Backfeeding | Wikipedia audio article

Backfeeding is flow of electrical energy in
the reverse direction from its normal flow. For example, backfeeding may occur when electrical
power is injected into the local power grid from a source other than a utility company
By definition, backfeeding causes electrical power to flow in the opposite direction from
its usual flow. When studying backfeeding, engineers must
understand the transfer of electrical power, and not confuse this with momentary AC voltages
or current flows viewed in isolation from the overall situation. Power grid generators normally pump energy
into the grid, making it available for others to use. A power station will typically backfeed (and
thus consume power) when it is shut down, due to its own local loads (e.g. lights or
repair equipment). Power grid loads may backfeed if they also
have distributed generation installed, such as a grid-connected photovoltaic solar power
system or a microturbine-based power generator. It is also possible for an electric motor
to temporarily backfeed if it is mechanically driven (see regenerative braking).==Design considerations==
For cost reasons, many of the circuit (overcurrent) protection and power quality control (voltage
regulation) devices used by electric utility companies are designed with the assumption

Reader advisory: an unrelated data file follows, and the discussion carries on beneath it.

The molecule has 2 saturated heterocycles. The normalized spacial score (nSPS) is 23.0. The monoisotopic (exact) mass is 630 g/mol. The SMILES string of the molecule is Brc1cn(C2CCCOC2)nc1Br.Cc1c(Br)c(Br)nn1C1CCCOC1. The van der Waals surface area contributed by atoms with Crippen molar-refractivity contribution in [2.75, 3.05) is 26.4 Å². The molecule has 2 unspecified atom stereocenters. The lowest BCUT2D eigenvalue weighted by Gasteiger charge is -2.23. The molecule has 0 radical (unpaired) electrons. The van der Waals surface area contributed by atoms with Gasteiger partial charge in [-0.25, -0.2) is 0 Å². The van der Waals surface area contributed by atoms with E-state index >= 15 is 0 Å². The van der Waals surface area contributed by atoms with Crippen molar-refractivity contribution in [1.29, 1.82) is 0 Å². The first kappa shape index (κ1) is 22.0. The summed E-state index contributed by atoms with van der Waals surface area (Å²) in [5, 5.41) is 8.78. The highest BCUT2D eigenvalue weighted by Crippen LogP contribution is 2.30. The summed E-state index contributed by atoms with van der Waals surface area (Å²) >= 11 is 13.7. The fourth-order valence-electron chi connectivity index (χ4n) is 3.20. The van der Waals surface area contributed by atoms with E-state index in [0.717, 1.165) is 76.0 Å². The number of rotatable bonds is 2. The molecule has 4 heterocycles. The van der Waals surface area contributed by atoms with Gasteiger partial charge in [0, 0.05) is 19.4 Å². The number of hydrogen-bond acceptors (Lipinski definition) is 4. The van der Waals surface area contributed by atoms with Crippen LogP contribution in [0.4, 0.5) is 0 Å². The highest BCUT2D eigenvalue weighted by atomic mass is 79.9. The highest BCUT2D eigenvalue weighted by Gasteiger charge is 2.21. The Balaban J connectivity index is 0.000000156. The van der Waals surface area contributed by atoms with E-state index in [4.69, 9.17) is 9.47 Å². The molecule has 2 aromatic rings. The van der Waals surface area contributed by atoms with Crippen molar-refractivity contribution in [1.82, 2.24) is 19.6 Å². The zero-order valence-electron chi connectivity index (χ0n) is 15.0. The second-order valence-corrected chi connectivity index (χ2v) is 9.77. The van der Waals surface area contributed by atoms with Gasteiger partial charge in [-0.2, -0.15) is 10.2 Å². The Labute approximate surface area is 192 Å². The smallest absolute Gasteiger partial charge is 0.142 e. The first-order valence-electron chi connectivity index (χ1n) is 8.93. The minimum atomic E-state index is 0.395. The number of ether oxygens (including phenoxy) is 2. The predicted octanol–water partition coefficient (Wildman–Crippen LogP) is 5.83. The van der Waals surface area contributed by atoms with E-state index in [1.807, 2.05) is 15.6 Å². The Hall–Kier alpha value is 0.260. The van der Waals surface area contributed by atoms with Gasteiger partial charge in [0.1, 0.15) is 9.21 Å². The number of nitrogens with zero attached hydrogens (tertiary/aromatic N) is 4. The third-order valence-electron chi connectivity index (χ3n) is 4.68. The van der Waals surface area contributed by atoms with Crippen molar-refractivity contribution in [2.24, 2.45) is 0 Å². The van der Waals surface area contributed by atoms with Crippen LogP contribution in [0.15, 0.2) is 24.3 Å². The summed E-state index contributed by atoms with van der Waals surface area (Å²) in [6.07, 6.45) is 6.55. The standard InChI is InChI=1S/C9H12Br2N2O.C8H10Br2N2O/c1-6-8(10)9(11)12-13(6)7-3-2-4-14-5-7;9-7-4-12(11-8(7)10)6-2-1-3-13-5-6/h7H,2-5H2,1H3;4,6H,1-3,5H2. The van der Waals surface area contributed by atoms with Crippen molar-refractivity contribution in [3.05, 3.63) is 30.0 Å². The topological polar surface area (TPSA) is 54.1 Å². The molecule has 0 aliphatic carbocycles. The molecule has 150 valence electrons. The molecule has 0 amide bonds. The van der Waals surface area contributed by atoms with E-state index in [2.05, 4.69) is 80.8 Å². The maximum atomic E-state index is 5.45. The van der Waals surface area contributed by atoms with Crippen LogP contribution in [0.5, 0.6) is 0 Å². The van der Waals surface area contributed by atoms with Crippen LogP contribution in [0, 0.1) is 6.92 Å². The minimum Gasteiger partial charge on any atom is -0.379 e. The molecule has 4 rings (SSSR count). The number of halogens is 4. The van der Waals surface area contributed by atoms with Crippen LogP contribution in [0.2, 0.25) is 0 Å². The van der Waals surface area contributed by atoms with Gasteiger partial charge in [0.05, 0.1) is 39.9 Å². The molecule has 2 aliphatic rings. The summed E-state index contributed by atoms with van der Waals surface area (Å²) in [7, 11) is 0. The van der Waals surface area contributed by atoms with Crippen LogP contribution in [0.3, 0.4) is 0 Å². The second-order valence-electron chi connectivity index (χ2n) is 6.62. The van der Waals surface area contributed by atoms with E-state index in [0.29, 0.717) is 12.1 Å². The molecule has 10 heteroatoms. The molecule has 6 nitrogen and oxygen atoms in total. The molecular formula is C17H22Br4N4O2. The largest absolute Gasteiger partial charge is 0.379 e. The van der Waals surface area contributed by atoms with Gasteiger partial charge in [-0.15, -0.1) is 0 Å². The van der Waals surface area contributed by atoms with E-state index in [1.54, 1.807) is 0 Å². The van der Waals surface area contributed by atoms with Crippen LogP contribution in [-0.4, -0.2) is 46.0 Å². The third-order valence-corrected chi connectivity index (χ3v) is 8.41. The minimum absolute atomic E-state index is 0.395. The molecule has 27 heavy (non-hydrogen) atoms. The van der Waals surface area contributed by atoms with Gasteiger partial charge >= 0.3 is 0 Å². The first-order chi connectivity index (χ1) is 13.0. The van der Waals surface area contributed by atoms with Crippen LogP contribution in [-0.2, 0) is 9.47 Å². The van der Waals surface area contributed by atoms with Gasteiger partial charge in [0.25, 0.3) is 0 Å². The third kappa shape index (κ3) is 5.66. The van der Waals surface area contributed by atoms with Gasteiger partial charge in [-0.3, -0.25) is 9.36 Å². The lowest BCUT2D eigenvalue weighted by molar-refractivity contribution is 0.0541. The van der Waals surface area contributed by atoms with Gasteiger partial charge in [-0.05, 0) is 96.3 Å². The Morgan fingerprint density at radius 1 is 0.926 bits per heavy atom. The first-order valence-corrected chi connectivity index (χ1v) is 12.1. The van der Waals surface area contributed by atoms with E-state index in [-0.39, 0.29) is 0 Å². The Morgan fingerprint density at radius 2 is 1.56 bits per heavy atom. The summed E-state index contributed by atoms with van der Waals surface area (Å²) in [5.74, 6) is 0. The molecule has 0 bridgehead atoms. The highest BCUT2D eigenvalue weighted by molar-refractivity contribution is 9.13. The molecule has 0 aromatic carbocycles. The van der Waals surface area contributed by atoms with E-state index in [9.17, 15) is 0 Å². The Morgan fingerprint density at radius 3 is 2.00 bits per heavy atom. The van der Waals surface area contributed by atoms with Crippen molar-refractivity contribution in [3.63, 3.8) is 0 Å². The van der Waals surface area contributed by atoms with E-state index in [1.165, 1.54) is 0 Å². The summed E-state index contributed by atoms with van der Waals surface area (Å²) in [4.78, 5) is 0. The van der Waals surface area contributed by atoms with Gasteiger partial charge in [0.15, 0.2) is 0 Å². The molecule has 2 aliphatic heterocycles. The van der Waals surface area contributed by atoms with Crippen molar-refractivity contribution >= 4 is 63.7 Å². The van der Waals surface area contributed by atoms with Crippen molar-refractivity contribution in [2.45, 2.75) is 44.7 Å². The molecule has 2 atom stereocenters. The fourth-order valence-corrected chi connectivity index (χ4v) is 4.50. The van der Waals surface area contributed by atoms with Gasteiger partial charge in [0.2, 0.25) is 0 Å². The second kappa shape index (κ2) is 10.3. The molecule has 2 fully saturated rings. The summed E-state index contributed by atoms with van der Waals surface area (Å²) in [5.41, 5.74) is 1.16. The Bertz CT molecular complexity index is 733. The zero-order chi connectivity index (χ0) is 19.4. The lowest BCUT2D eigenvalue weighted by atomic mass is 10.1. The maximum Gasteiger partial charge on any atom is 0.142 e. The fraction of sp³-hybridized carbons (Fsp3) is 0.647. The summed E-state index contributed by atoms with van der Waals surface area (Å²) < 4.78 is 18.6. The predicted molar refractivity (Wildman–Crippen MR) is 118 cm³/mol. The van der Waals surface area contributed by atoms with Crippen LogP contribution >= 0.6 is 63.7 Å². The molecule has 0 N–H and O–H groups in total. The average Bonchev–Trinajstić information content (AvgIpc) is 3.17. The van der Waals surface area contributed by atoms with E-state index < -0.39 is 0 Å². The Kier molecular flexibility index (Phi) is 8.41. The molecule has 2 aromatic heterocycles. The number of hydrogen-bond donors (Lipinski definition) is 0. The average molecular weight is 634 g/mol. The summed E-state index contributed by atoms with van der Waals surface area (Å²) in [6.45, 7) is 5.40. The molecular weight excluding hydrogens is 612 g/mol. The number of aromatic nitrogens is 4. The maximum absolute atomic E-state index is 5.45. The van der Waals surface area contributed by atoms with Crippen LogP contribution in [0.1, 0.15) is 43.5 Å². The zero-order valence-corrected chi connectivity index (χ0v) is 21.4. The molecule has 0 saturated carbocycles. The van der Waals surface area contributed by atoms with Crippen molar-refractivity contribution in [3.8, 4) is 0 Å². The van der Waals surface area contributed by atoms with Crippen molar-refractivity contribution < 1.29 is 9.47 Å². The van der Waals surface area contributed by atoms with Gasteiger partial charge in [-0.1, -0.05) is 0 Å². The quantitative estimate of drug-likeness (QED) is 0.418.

that power always flows in one direction. An interconnection agreement can be arranged
for equipment designed to backfeed between an electric utility customer with distributed
generation and their power company. This type of interconnection can involve nontrivial
engineering, and possibly equipment upgrade costs to keep the distribution circuit properly
protected. Such costs may be minimized by limiting distributed
generation capacity to less than is locally consumed, and guaranteeing this condition
by installing a reverse-power cutoff relay that opens if backfeeding occurs.==Hazards==
Because it involves transfer of significant amounts of energy, backfeeding must be carefully
controlled and monitored. Personnel working on equipment subject to
backfeeding must be aware of all possible power sources, and follow systematic protocols
to ensure that equipment is fully de-energized before commencing work, or use special equipment
and techniques suitable for working on live equipment

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